Go ahead: have your cake and eat it too. Great fit and good traction. Expensive cake, though.
    You can't buy happiness. But you can buy a bike. And that's pretty close.

  17. #17
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    Quote Originally Posted by coke View Post
    Sidi SD15 MTB Shoes | Jenson USA

    Edit: Nevermind, looks like they might be too flexible.
    Yes, those really suck. Had a pair, WAY too flexible. Basically tennis shoes.
    You can't buy happiness. But you can buy a bike. And that's pretty close.

  18. #18
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    Quote Originally Posted by JustMtnB44 View Post
    IMO the Sidi "Outdoor" line of shoes are the only ones suited to real mountain biking.
    Sidi - cycling and motorcycling shoes and clothes

    The "MTB" line of shoes are for dirt roadies who don't ride real trails and/or XC racers because the plastic sole & "tread" these come with is downright terrible, regardless of how good the upper is. Good luck walking over some wet rocks in those.
    Sidi - cycling and motorcycling shoes and clothes
    What a ridiculous statement.

    Anyone who uses the term "dirt roadies" probably can't ride for shit.
    Death from Below.

  19. #19
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    Quote Originally Posted by JustMtnB44 View Post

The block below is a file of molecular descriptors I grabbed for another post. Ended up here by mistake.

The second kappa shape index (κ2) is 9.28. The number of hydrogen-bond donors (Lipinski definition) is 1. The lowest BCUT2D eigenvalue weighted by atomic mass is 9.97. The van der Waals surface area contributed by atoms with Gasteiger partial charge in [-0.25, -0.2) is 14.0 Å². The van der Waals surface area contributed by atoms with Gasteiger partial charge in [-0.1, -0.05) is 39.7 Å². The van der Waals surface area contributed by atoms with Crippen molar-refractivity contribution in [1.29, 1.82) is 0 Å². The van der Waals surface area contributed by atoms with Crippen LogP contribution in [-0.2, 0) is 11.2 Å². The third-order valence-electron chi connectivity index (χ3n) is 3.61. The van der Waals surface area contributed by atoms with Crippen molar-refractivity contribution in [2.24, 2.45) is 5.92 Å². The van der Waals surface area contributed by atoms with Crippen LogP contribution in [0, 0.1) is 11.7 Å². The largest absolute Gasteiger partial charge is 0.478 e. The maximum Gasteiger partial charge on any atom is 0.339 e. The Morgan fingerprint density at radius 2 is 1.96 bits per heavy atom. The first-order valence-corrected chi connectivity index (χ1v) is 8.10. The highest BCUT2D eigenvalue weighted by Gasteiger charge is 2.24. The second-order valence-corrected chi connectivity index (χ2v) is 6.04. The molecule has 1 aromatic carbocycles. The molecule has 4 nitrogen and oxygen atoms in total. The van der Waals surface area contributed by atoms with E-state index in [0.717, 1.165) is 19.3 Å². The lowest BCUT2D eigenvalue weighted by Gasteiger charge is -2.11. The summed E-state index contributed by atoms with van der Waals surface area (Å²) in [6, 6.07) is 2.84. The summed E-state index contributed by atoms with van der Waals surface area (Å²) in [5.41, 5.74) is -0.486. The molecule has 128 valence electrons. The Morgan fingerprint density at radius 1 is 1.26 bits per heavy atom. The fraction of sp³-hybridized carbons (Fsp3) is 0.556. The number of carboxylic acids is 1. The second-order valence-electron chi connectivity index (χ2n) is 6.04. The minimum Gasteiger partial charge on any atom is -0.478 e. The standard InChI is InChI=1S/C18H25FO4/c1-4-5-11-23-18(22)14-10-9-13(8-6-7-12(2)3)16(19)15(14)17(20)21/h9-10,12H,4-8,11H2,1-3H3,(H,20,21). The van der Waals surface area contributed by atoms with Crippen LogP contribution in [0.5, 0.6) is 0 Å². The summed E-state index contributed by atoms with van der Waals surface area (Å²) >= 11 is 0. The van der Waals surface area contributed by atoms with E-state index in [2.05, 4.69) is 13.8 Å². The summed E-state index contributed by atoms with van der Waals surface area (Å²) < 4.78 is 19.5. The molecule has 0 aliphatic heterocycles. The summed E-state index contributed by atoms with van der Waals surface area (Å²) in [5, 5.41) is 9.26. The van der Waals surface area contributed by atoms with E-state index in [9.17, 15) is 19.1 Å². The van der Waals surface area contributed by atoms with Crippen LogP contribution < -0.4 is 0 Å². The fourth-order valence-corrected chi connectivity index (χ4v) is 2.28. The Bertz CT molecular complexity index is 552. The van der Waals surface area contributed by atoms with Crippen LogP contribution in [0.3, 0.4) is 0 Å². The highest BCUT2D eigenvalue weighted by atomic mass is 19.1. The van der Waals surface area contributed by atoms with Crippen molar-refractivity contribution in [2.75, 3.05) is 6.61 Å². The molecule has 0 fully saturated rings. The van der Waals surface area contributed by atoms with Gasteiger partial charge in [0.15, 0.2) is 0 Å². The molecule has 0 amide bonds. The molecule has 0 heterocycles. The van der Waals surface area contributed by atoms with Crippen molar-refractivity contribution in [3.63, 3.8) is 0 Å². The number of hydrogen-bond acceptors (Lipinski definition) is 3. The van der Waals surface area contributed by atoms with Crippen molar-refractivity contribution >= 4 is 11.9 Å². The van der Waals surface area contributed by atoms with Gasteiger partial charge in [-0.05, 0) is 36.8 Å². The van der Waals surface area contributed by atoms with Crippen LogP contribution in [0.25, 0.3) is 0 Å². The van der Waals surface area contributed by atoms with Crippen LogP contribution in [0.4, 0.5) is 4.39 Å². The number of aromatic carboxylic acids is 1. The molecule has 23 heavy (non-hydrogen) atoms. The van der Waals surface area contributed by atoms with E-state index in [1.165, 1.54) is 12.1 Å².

IMO the Sidi "Outdoor" line of shoes are the only ones suited to real mountain biking.
    Sidi - cycling and motorcycling shoes and clothes

    The "MTB" line of shoes are for dirt roadies who don't ride real trails and/or XC racers because the plastic sole & "tread" these come with is downright terrible, regardless of how good the upper is. Good luck walking over some wet rocks in those.
    Sidi - cycling and motorcycling shoes and clothes
    So, youíre new to the sport?

  20. #20
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    Quote Originally Posted by Le Duke View Post
    What a ridiculous statement.

    Anyone who uses the term "dirt roadies" probably can't ride for shit.
    Dirt roadies is more of a dis at the shoes, which look and feel more like road shoes than MTB shoes. I assure you I can ride better than most people. Anyone offended by the statement dirt roadies must be one

    Quote Originally Posted by mbmb65 View Post
    So, youíre new to the sport?
    Exactly the opposite, I've been around long enough to see how much many of the Sidi shoes suck for how expensive they are. I've tried them on before and while I do agree they fit my feet very well, the tread on many of them is terrible.

  21. #21
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    Quote Originally Posted by JustMtnB44 View Post
    Dirt roadies is more of a dis at the shoes, which look and feel more like road shoes than MTB shoes. I assure you I can ride better than most people. Anyone offended by the statement dirt roadies must be one


    Exactly the opposite, I've been around long enough to see how much many of the Sidi shoes suck for how expensive they are. I've tried them on before and while I do agree they fit my feet very well, the tread on many of them is terrible.
    I find that the people who tend to worry about tread on mountain bike shoes aren't particularly skilled at staying on their bikes in the first place.

    Death from Below.